Populations at Risk Current Crisis

Syria

The ongoing civil war in Syria leaves populations facing mass atrocity crimes committed by state security forces and affiliated militias. Some armed opposition groups are also committing war crimes and crimes against humanity.
BACKGROUND: After more than four years of conflict in Syria over 220,000 people have been killed. According to the UN High Commissioner for Refugees (UNHCR), as of 14 April there were over 3.9 million Syrian refugees in neighboring countries and over 7.6 million internally displaced persons (IDPs) – the largest number of people displaced by any conflict in the world. The UN Office for the Coordination of Humanitarian Affairs (OCHA) reported on 28 January that the crisis has left 12.2 million Syrians in urgent need of humanitarian assistance, 4.8 million of whom remain in inaccessible areas. On 20 February the UN Human Rights Council-mandated Commission of Inquiry (CoI) said the Syrian government has "manifestly failed to protect its citizens from mass atrocities," with war crimes and crimes against humanity being "committed on a massive scale." On 17 March the CoI reiterated the need for the UN Security Council (UNSC) to refer the Syria situation to the ICC.

On 28 January the UN Assistant Secretary-General for Humanitarian Affairs, Kyung-wha Kang, said that the government has "ignored" UNSC Resolution 2139 of 22 February 2014 as it continues to conduct airstrikes, including with barrel bombs, in densely populated residential areas.

A UN investigation confirmed that on 21 August 2013 a large-scale sarin attack on several areas of Ghouta, Damascus, killed an estimated 1,400 people. A joint UN-Organization for the Prohibition of Chemical Weapons (OPCW) mission undertook the process of dismantling and destroying Syria's chemical weapons between October 2013 and June 2014. Despite this, an OPCW fact-finding mission, dispatched in April 2014, concluded that chlorine gas had been used in attacks on villages in Hama province between April and August. On 7 May the OPCW informed the UNSC that inspectors had also found traces of sarin and ricin at three military locations in Syria, despite the government's agreement to destroy its chemical weapons stockpile.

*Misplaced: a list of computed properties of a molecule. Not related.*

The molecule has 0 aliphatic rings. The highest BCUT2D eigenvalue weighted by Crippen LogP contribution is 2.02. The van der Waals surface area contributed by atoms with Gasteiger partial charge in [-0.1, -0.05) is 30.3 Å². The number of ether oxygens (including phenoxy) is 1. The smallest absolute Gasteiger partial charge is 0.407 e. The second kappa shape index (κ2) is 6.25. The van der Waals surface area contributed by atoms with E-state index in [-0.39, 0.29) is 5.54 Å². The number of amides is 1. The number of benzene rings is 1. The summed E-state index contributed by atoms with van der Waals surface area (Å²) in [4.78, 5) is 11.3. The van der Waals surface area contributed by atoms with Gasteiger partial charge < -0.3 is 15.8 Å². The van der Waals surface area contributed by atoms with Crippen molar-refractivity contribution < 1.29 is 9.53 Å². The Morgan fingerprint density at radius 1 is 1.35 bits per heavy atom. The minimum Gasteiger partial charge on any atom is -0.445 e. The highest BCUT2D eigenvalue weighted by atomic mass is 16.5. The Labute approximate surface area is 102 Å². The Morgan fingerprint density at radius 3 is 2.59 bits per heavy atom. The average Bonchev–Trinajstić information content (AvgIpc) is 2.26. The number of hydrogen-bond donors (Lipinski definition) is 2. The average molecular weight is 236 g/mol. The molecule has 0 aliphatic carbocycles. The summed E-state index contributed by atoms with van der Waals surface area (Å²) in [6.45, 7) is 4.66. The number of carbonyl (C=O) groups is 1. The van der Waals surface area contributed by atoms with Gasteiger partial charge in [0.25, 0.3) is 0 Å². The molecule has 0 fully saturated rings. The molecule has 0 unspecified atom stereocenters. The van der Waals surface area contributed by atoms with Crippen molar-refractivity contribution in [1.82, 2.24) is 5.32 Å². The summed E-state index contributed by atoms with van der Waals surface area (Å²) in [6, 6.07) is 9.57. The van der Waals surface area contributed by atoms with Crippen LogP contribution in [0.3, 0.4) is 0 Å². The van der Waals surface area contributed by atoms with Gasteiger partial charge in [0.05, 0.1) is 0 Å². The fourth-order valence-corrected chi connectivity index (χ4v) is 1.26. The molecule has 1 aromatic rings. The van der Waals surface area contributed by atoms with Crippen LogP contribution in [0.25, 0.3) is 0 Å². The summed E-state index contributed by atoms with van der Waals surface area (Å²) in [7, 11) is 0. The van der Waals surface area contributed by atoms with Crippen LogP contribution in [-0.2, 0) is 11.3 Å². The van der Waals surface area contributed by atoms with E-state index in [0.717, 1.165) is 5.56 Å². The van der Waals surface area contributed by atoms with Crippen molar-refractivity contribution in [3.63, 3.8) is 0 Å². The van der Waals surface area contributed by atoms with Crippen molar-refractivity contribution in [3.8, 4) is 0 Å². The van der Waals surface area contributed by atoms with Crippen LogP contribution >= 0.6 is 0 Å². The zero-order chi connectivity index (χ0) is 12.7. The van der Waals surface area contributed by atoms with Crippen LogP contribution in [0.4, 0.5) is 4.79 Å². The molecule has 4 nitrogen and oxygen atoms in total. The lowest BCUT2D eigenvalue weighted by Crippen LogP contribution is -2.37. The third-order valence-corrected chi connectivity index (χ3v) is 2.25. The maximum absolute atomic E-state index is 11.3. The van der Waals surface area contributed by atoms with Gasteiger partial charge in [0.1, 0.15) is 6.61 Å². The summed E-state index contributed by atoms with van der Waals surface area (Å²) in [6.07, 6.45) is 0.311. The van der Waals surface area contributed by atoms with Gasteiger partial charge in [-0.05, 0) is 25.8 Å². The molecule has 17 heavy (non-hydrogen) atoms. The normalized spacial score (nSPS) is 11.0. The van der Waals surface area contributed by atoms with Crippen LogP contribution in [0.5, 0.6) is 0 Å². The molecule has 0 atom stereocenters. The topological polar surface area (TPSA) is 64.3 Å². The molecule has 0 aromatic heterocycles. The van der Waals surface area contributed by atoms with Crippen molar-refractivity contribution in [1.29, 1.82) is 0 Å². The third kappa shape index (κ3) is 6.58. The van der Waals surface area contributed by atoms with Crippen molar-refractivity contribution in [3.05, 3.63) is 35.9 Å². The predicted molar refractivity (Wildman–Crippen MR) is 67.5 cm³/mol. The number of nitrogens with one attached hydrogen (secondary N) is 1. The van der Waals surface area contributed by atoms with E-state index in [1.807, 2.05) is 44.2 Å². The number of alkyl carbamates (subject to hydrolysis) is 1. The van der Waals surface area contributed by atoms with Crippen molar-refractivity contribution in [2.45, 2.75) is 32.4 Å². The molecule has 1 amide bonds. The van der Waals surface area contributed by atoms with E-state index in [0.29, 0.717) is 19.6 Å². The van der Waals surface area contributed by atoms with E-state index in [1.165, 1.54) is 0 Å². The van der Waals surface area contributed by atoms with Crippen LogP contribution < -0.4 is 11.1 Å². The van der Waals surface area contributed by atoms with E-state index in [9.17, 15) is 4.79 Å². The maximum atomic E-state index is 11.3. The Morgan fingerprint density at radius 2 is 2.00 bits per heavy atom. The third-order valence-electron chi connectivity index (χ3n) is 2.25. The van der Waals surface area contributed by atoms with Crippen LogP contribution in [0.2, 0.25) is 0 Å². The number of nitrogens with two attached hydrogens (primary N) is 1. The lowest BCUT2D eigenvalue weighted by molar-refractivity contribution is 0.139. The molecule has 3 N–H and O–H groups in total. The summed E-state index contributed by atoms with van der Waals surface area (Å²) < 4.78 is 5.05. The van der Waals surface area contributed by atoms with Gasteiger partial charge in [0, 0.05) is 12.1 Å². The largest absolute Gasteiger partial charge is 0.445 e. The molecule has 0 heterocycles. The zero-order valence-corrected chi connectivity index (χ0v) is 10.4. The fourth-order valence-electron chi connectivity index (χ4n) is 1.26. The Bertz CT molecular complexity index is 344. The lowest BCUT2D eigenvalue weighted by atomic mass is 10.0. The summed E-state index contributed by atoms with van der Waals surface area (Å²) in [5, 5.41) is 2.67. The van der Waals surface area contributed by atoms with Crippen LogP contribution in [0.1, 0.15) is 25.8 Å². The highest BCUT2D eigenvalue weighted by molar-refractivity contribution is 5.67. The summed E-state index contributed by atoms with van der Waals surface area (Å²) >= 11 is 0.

Syrian government forces and allied militias have committed large-scale massacres and perpetrated war crimes and gross violations of international humanitarian law (IHL) as a matter of state policy. The CoI has reported that pro-government forces have conducted "widespread attacks on the civilian population, committing murder, torture, rape and enforced disappearances as crimes against humanity." Several armed opposition groups have also committed mass atrocity crimes, violated IHL and targeted religious minorities for attack.

The "Islamic State of Iraq and the Levant" (ISIL), an extremist armed group operating on both sides of the Syria-Iraq border, poses a direct threat to civilians as its fighters have carried out mass executions and sexual enslavement in areas under their control. The CoI has reported that ISIL has committed crimes against humanity. On 28 April the Syrian Observatory for Human Rights (SOHR) reported that ISIL had killed at least 1,362 civilians in Syria since June 2014. The SOHR also reported that ISIL has recruited approximately 400 children since January 2015. On 23 February ISIL abducted at least 150 Assyrian Christians from several villages in Al-Hassakah province.

On 1 April ISIL began an assault on Yarmouk, a large Palestinian refugee district in Damascus, where an estimated 18,000 civilians, including 3,500 children, had been trapped by intense fighting and besieged by government forces. Despite assurances that it would not attack Yarmouk while civilians remained there, the Syrian government continued its bombardment, which the UN Secretary-General condemned on 27 April.

All parties to the Syrian conflict, especially government forces, have laid sieges and impeded humanitarian access to vulnerable civilians. On 26 March OCHA reported that the 228,000 people besieged by ISIL in neighborhoods of Deir ez-Zor brings the total number of Syrians living under siege to an estimated 440,000.

Since 23 September Bahrain, Jordan, Morocco, Qatar, Saudi Arabia, United Arab Emirates and United States have conducted airstrikes against ISIL in Syria. On 24 March Canada joined this military coalition. The SOHR reported on 23 April that at least 1,920 ISIL fighters and 66 civilians had been killed during the coalition's military operations.

The Syrian conflict also poses a threat to peace and stability throughout the entire Middle East. Lebanon, which hosts nearly 1.2 million Syrian refugees, has seen sporadic clashes between supporters and opponents of the Syrian government.

International actors continue to vie for influence in shaping the outcome of the conflict. Saudi Arabia and Qatar are providing arms to some rebel groups, which have made significant military and territorial gains during the last several months, including capturing the major northern city of Idlib and parts of Daraa in southern Syria.